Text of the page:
Sew the blocks together across each row and then sew the rows to each other.

Quilt border

Quilt border

Add the border

For the border I have used 2.1/2″ strips of green fabric.  You will need two lengths of 48.1/2″ for the top and bottom, with two lengths of 52.1/2″ for the sides.

That completes the mountain meadow quilt top.  It is now ready for layering, quilting and binding.  Full details of these steps can be found in the beginner quilting section.

Here’s the video:

Fourth plinth, Trafalgar Square

Fourth plinth, Trafalgar Square

Last week I was fortunate enough to spend some time in London.  Of course the Christmas lights and decorations were amazing, but there are two images that will stay with me.

One was of this enormous hand with a very long raised thumb which is the latest exhibit on the fourth plinth in Trafalgar Square.

The basic message according to the label is ‘think positive’  or ‘really good’ and I’m all for that.

Santa and polar bear

Santa and polar bear

The second image that really tickled me was this one in a shop window showing Santa sitting on a polar bear’s lap having his own Christmas treat.  What a lovely image!  I’m embarrassed to admit that I can’t remember which shop window this was, other than that it was one of the big stores in Regent Street.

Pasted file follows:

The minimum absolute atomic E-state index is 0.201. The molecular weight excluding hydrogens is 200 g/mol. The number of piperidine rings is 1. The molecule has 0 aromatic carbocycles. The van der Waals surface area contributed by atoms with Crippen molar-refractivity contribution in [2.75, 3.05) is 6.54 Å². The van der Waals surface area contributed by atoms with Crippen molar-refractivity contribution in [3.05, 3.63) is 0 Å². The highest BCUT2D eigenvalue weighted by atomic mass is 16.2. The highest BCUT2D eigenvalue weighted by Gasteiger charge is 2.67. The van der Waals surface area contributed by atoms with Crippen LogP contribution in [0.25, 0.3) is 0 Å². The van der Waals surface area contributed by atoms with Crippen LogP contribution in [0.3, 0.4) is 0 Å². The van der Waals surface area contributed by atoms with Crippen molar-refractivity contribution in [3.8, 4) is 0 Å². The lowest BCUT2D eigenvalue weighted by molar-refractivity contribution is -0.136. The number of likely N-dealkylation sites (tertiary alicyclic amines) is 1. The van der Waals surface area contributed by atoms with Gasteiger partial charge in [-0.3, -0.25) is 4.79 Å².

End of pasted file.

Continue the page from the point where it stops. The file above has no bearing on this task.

Good Friends Quilt Pattern

Good friends quilt

Good friends quilt

I began this quilt with the Good Friends quilt block but then changed it so much that now it only vaguely resembles that block – but I thought that the name was very appropriate for this time of year so I’ve stuck with that.  The block may look complicated, but each step is simple to do.  To make the quilt I’ve used four 24″ quilt blocks to make a 54″ square quilt, needing 3/4 yard each of red, light blue and dark blue with 1.1/2 yards of a pale yellow fabric.

You can buy these fabrics at a discount in this week’s special offer.




Cutting requirements for the Good Friends quilt

Good friends quilt block

Good friends quilt block

3.1/2″ squares:  sixteen red, sixteen yellow, sixteen light blue, sixteen dark blue

3.1/2″ by 6.1/2″ rectangles:  sixteen dark blue

3.7/8″ squares:  eight each in red and yellow, eight each in red and light blue for the half square triangles.  In addition you will need sixteen dark blue and sixteen yellow 3.7/8″ squares for the diamond in square blocks

4.3/4″ squares:  sixteen red

6.7/8″ squares:  eight yellow

9″ squares:  four light blue

For the border you will need five 3.1/2″ dark blue strips cut across the width of fabric

Diamond in square section

Diamond in square section

Make the diamond in square sections

Make the central section of each block with a diamond in a square.  Begin with a 9″ light blue square.  Cut the 6.7/8″ yellow squares along one diagonal to make two triangles from each square.  Lay one triangle on each edge of the square.

Sew the triangles on two at a time

Sew the triangles on two at a time

Sew the top and bottom triangles to the square first.  Press the triangles open with the seam allowances away from the square and then sew the remaining two triangles in place.  The block now measures 12.1/2″ square and you need to make four of these.

Smaller diamond in square

Smaller diamond in square

You will also need to make smaller diamond in a square sections.  For these begin with a 4.3/4″ red square and cut the 3.7/8″ dark blue and yellow squares along one diagonal.  Place dark blue triangles on two adjacent sides of the square and yellow triangles on the other two sides.  Continue as above:  sew the top and bottom triangles on first, press and then add the remaining two triangles.